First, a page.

DOCS Student Named 2023 Fulbright Scholar

July 14, 2023

Oceanography & Coastal Sciences student Ben Limer

Department of Oceanography & Coastal Sciences PhD student Ben Limer

BATON ROUGE - Department of Oceanography & Coastal Sciences PhD candidate Benjamin Limer will be graduating this August with a little bit of extra distinction: he was recently chosen as a 2023 Fulbright Scholar. Limer, who is originally from Chicago, has been working in Assistant Professor Dan Holstein’s Seascape Ecology Lab, and recently completed his dissertation on dispersal and water retention in coral larvae.  

“This Fulbright is going to really enhance Ben’s opportunities as he becomes a professional academic and researcher,” said Holstein. “I am hugely proud of him and of this achievement! I can’t wait to see what he discovers in his new role.”

Limer spoke with CC&E about his research and plans for the future.

So first off, congratulations! Where are you planning on going for your Fulbright Scholarship?

The University of Haifa, in Israel. I’ll be working with Dr. Tali Mass. I heard her speak at the Coral Reef Society Conference and I really liked all the research she and her post docs were doing. I had a conversation with them about their lab and they seemed very collaborative. I’d potentially be able to do some biophysical modeling for a bunch of labs out there.

You work with modeling coral reefs. Can you talk a little bit about your current research?

The only way coral and most marine larvae can migrate is to disperse in the ocean currents. With corals especially, they are really poor swimmers, so we don't really know how they can influence where they migrate, or their destination. They're mainly controlled by the ocean currents. A lot of the work I’ve done for this PhD was to study how they swim vertically, up and down in the water column, because that matters a lot. This matters because the currents at the surface are a lot faster than the currents toward the bottom of the ocean. So in order for them to actually settle and become an adult coral, they have to reach the bottom. I'm investigating how if they swim down, that leads to more retention, which is when the larvae settle over the reefs where they were born, instead of dispersing really far into the ocean and getting swept away by the currents. The more we can understand these sorts of behaviors, the better we can understand retention.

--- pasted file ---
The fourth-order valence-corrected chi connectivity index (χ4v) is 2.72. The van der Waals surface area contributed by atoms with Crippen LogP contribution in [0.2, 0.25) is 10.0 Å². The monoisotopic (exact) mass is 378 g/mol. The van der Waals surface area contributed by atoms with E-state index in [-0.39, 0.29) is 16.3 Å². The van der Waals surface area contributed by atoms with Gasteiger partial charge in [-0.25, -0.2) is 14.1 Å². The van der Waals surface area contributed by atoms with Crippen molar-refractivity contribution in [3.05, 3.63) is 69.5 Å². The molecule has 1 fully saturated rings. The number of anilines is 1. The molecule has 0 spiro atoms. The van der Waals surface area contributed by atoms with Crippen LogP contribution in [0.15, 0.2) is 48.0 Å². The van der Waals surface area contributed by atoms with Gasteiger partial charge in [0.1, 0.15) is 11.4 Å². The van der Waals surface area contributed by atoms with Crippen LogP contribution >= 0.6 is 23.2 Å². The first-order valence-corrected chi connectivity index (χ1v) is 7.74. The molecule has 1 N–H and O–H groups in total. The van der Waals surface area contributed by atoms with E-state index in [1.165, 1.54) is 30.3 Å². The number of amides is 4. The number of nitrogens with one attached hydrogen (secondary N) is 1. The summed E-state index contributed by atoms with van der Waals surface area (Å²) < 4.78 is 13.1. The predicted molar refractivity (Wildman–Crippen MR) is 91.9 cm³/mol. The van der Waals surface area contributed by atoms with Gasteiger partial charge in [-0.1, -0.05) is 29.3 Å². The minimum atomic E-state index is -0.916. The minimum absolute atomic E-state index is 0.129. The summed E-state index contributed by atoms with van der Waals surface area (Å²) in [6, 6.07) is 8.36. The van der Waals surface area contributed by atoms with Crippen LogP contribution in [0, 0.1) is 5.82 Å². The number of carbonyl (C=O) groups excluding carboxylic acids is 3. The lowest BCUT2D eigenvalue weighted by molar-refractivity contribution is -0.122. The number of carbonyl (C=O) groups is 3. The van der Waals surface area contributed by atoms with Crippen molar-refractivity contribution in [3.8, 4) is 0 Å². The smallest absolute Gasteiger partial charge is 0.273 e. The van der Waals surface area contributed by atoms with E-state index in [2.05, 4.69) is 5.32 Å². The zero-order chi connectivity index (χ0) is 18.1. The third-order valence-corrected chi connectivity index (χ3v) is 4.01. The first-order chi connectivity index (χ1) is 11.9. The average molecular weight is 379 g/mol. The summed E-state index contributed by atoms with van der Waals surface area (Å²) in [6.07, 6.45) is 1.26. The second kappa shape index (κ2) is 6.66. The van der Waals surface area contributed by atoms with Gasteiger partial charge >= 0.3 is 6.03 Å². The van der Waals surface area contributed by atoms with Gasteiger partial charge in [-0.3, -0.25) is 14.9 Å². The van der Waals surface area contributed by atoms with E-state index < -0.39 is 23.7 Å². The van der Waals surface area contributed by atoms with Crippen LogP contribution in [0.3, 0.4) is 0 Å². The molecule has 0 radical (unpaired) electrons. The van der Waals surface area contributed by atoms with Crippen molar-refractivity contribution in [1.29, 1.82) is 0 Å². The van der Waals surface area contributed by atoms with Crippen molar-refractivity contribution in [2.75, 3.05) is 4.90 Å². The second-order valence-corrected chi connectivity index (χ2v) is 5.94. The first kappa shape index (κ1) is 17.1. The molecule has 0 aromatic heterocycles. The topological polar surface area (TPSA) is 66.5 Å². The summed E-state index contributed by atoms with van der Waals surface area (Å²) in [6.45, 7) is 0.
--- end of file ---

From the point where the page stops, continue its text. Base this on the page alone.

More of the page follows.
Can this research be connected to conservation? 

Dispersal modeling allows us to look at which reefs are going to produce the most coral, which can then supply other reefs with larvae. And if we know a lot about the connectivity aspects, we can start to look at where to put protected areas. For example. I did some work with an NGO a few years ago, where we helped the Honduran government decide where they were going to put a protected area. That was with some corals but also some fish.

So the coral reefs in Israel are actually the northernmost reefs in the world. Does this give them any unique characteristics? Are there any specific features or aspect you’re interested in investigating?

Yes that’s true. I don’t know if it’s because of their latitude, but these reefs are very tolerant of the extreme high temperatures in the Gulf of Eilat, which has drawn a lot of interest in the research community. For Fulbright, I’m still interested in larval dispersal, specifically if their behaviors could be favorable for the reseeding of larvae between shallow and mesophotic reefs. I’m also going to investigate different hydrodynamic flow regimes that could be more favorable to larval settlement.

With Fulbright Scholarships, there is usually an element of cultural exchange. What interested you about Israel?

Well, I’m Jewish. Growing up in Hebrew School, they tell us one side of the conflict [with Palestinians], but I’m interested in learning more about the situation as a whole. I’m hoping to facilitate a more equitable stance among Jewish Americans. 

I’m also looking forward to getting to travel around and visit the whole country. And I’m really looking forward to the slower pace, specifically on Fridays when everyone makes time for Shabbat.

So what is the timeline for this? When do you leave?

I leave in the last week of October and the project is at least 20 months. I’m planning on spending most of the time near the university in Haifa, but I imagine I’ll be spending a couple months in the spring in Eilat for experiments during the reproductive season.